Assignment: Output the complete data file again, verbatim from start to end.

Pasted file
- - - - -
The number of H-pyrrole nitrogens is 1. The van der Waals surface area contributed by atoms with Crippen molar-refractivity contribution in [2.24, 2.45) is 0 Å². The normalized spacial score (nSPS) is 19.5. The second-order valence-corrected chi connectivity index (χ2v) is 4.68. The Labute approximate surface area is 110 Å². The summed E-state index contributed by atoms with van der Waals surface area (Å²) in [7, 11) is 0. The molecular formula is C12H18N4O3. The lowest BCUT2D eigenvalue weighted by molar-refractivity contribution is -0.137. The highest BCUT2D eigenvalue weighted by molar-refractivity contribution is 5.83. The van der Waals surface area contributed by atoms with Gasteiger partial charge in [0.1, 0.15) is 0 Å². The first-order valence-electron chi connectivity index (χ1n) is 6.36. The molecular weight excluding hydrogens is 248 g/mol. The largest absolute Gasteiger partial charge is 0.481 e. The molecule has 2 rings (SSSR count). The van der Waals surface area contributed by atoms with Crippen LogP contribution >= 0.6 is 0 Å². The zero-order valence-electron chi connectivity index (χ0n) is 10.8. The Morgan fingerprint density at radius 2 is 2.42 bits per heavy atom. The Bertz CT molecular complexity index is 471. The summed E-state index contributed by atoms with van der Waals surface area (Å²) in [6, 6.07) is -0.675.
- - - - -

The number of H-pyrrole nitrogens is 1. The van der Waals surface area contributed by atoms with Crippen molar-refractivity contribution in [2.24, 2.45) is 0 Å². The normalized spacial score (nSPS) is 19.5. The second-order valence-corrected chi connectivity index (χ2v) is 4.68. The Labute approximate surface area is 110 Å². The summed E-state index contributed by atoms with van der Waals surface area (Å²) in [7, 11) is 0. The molecular formula is C12H18N4O3. The lowest BCUT2D eigenvalue weighted by molar-refractivity contribution is -0.137. The highest BCUT2D eigenvalue weighted by molar-refractivity contribution is 5.83. The van der Waals surface area contributed by atoms with Gasteiger partial charge in [0.1, 0.15) is 0 Å². The first-order valence-electron chi connectivity index (χ1n) is 6.36. The molecular weight excluding hydrogens is 248 g/mol. The largest absolute Gasteiger partial charge is 0.481 e. The molecule has 2 rings (SSSR count). The van der Waals surface area contributed by atoms with Crippen LogP contribution >= 0.6 is 0 Å². The zero-order valence-electron chi connectivity index (χ0n) is 10.8. The Morgan fingerprint density at radius 2 is 2.42 bits per heavy atom. The Bertz CT molecular complexity index is 471. The summed E-state index contributed by atoms with van der Waals surface area (Å²) in [6, 6.07) is -0.675.